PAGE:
This page was exported from The Vespa Guide
Export date: Fri Aug 18 10:43:54 2017 / +0000 GMT
Originally Published : VespaMaintenance.com
For those of you with crappy brakes, this tutorial is identical for both front and rear brakes. The procedure of renewing your brakes is pretty simple. You should set aside a few hours for your first atttempt. This process will involve completely removing a wheel from your bike, so make sure the bike is jacked off the ground and is stable enough to torque the large retaining nuts on the hub. A few ideas for those of you who do not have a means of lifting the bike off the ground, I have a few tips. Place a milk carton under your bike's tail, and shim it until the rear wheel lifts off the ground. The centerstand should act as a pivot, keeping it stable while you work on the brakes. The front brake should be a breeze as long as you have a centerstand. If you have a sidestand, however, your job is now more difficult. You will need two milkcrates for a a sidestand bike. Put one under the floorboards between the sidestand and the rear brake pedal and the other under the tail. You will have to be careful with a sidestand bike, since it will tip easily when it is on milkcrates. I performed this procedure on an engine that had been dropped out of the body. The wheel was removed for clarity sake, but you do not need to remove the engine or wheel to perform this operation -- in fact I advise against it unless you have other issues with your bike. Though it seems counter-intuitive to install a cotter pin this way, it does in fact strengthen the retaining force of the pin.Tools & Parts Needed
Brake Shoe Set
2 Brake Shoe Retaining Clips
Ratchet Set (Torque wrench reccomended)
Mallet or Impact Wrench
Two Small Spanner wrenches (7mm and 8mm)
Needle Nose Pliers
Small Split Pin (1/8" X 2")
Pair of Latex Surgical Gloves
Start by prising off the hub dust cover. Underneath the cover is a strange nut...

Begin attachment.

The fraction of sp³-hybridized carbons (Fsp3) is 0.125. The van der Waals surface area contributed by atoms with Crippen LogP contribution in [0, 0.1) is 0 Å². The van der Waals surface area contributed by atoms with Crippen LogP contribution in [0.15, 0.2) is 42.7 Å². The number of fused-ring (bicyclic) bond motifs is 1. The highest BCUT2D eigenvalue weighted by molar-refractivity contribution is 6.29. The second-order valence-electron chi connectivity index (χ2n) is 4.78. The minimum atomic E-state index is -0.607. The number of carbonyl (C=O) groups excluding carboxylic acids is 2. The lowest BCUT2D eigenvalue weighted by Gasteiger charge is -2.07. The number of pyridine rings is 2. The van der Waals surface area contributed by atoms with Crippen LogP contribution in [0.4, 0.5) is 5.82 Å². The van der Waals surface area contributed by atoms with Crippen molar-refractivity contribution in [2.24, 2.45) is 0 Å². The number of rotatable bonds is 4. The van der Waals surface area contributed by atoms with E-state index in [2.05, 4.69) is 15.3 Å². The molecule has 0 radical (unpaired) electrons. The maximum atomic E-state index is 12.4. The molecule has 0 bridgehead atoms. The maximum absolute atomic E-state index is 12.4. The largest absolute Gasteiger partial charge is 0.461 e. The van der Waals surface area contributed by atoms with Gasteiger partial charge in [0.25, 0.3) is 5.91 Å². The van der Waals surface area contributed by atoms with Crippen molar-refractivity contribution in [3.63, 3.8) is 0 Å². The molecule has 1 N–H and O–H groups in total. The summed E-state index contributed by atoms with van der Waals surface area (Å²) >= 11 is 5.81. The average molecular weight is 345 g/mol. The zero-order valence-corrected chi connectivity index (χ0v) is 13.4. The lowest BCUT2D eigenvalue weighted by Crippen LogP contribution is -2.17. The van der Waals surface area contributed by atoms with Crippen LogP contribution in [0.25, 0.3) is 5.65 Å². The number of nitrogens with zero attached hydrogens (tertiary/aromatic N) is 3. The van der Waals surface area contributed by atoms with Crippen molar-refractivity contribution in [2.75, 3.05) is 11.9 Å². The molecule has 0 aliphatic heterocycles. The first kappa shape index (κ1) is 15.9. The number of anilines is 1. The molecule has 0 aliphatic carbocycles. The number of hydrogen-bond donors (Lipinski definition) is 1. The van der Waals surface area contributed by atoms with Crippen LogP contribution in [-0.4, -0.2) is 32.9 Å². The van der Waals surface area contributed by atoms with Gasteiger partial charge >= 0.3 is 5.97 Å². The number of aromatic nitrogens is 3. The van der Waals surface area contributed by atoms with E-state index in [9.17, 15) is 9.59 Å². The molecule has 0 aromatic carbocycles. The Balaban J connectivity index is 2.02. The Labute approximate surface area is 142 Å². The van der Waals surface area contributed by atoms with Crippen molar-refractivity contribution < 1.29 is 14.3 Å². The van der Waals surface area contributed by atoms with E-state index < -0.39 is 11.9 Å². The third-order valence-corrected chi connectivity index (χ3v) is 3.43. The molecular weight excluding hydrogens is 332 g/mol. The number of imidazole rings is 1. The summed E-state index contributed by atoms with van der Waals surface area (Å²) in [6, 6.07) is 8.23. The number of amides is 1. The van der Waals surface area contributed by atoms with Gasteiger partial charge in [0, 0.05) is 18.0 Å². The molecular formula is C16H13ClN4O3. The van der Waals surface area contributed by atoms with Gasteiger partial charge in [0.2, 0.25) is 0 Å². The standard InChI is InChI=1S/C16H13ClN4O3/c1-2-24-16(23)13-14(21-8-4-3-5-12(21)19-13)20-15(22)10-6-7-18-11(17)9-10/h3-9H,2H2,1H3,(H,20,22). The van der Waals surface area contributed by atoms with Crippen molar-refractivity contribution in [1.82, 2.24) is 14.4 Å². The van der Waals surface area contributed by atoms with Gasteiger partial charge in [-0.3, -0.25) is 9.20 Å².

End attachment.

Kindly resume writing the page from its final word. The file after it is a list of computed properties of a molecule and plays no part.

This nut is called a "castellated nut". It has grooves in the nut head to grab into a split pin. This kind of nut resists backing off as long as the cotter pin is installed. So begin by bending and removing the pin from its seat..
Now get the ratchet and 22mm Driver and take that castellated nut off the axle. Not so easy huh? My only advice on removing this pesky nut is to either use and impact wrench or grab a mallet and whack the end of the ratchet to shock it off. Sometimes the nut is easy to get off, if you have one like that, lucky you.
Assuming your bike hasn't fallen off the jacks and everything went well, you should end up with these two pieces in your hands, put them aside (in a safe place where you can find them again).
Pull away the hub (and wheel) to reveal the brake compartment. Take care that you pull the hub away as straight as possible, you don't want oil on anything to do with the brakes.
Prise off both clips on the brake pivots, replace these with new ones every time you change the brakes. This will allow you to start prying the brakes off the pivots
Place two spanners under the pivot points and wrest the brake shoes off the pivots. The shoes and spring will collapse, allowing you to remove the brakes and change them out. Another user recommended putting the blade of a screwdriver between the operating cam and the brake shoe and twisting.
While you have the brakes off, why not polish the backing plate with a wire brush?
Put on the gloves and place the spring into the new set of brake shoes. Reinstall the brake shoes by clipping the shoes onto the operating cam and pushing them onto the pivots.
Reinstall the clips on the brakes and replace the cover. Place the plain washer around the axle and screw the castellated nut back onto the axle. Use a torque wrench and torque the nut to 7.5-9.0 kgf m (54.3-65.1 lbf ft) -- translation: as tight as you can get it!
Post date: 2017-04-05 00:44:05
Post date GMT: 2017-04-05 00:44:05
Post modified date: 2017-04-05 00:44:05
Post modified date GMT: 2017-04-05 00:44:05
Powered by [ Universal Post Manager ] plugin. MS Word saving format developed by gVectors Team www.gVectors.com